An introduction to the symptoms of hives
Hives can come with an array of unpleasant symptoms, which may vary depending upon the severity of your outbreak. They can occur almost anywhere on your body, but usually manifest on the arms, legs and facial regions.
Inflammation and itchiness are bound to appear in almost every episode of hives, with the tell-tale rash usually being the first recognisable symptom.
It is important that you are able to understand your symptoms as it can help to achieve a diagnosis and prevent your condition from being misdiagnosed as another skin complaint, such as a heat rash or even angioedema.
Wheals are small, raised areas of skin that resemble blisters. They are usually red or white in colour and can merge to form larger wheals, giving your skin it’s bumpy, flushed appears.
Wheals normally disappear within a couple of days but they can reappear very quickly, giving the impression that your rash is moving across your body.
When the immune system releases inflammatory chemicals like histamine, your skin can start to swell in the affected areas.
This is a sign that your body is trying to remove the offending toxins and heal itself, however it can be extremely irritating, and visibly concerning, leading to skin discolouration and itchiness.
Itchiness can be considered one of the more hazardous symptoms of hive. This is because frequent scratching can damage the epidermal layer of skin, making you more vulnerable to secondary bacterial infections and allergens.
Despite how aggravating the itch associated with hives can be, you should try to avoid irritating your skin any further as it can slow down the healing process and place you at risk of developing a secondary bacterial infection.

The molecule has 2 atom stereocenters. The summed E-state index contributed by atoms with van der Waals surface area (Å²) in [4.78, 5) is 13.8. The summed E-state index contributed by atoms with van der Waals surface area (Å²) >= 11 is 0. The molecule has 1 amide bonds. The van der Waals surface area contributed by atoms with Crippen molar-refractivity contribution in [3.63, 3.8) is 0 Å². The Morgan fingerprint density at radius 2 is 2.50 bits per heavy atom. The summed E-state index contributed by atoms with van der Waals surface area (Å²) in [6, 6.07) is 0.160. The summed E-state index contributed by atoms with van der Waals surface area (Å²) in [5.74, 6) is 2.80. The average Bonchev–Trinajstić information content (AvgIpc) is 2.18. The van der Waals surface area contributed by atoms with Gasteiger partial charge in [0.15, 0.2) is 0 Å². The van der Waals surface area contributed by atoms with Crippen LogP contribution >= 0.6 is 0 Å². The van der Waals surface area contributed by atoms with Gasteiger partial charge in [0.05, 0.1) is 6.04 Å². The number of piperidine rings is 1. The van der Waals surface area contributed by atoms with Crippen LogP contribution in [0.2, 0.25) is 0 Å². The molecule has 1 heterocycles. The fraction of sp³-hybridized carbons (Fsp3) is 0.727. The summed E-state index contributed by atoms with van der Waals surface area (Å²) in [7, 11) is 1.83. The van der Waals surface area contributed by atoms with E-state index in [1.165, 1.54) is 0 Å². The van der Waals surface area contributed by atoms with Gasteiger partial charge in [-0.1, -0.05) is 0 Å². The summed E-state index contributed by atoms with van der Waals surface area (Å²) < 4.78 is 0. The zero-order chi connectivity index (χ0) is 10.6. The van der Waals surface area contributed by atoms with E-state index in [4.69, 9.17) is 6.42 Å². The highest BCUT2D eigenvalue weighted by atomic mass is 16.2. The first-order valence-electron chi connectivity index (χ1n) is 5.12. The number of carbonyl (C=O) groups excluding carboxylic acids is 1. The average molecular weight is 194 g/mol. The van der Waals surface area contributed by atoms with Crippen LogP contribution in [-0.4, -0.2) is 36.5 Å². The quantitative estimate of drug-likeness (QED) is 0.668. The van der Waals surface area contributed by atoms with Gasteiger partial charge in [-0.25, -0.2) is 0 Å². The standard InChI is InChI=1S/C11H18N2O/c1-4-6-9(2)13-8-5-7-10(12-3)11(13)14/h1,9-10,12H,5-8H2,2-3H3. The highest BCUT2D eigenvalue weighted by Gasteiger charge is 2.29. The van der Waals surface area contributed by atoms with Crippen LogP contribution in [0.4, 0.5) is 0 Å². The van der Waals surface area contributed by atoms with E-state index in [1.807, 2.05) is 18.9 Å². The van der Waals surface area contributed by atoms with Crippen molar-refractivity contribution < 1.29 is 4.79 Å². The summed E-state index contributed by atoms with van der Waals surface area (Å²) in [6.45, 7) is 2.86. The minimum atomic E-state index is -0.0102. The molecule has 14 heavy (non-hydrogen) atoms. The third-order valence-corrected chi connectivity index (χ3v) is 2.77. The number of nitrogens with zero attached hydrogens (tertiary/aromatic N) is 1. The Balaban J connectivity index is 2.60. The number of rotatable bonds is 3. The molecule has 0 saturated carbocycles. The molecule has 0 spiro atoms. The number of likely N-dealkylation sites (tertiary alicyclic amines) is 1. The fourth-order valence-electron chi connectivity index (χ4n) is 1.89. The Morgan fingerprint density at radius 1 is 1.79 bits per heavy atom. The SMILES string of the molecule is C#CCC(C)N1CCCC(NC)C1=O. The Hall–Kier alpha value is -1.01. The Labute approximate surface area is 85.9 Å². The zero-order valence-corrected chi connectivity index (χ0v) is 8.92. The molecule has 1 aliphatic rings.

Erythema, or a rash, can occur due to histamine dilating the blood vessels.
This can make the skin appear redder in the affected area, and occasionally cause discolouration. In some cases of hives, especially if blood plasma has leaked into the surrounding tissues, the fluid can build up and stimulate the development of a rash.
If you apply pressure to your skin, the rash will likely become paler – this is known as blanching. If you are suffering from angioedema, then erythema will not be such a prominent symptom.
A common occurrence in most visible skin conditions, stress can be one of the more detrimental symptoms of hives. When you feel panicked or anxious, it can stimulate your primordial ‘flight or fight’ instincts, telling our immune system that you are in a potentially life-threatening situation.
The immune system will respond by releasing a surge of inflammatory chemicals like adrenalin and histamine, in order to dilate your blood vessels and speed up your circulation, getting the blood pumping more rapidly through the body.
This can then place your body under a great deal of stress, interrupting your digestive system and inhibiting the absorption of essential nutrients. In these circumstances, an episode of hives can become more prolonged and persistent, even developing from acute into chronic.
Stress, itchiness and general discomfort – all of these factors can disrupt your sleeping pattern and worsen your symptoms.
Sleep is crucial for almost every function in the body and when you are deprived of sleep, your immune function is compromised and your psychological health can suffer.
This then forms a vicious cycle as stress and itchiness keep you awake at night, only for a lack of sleep to exacerbate these symptoms, with one ailment feeding the other.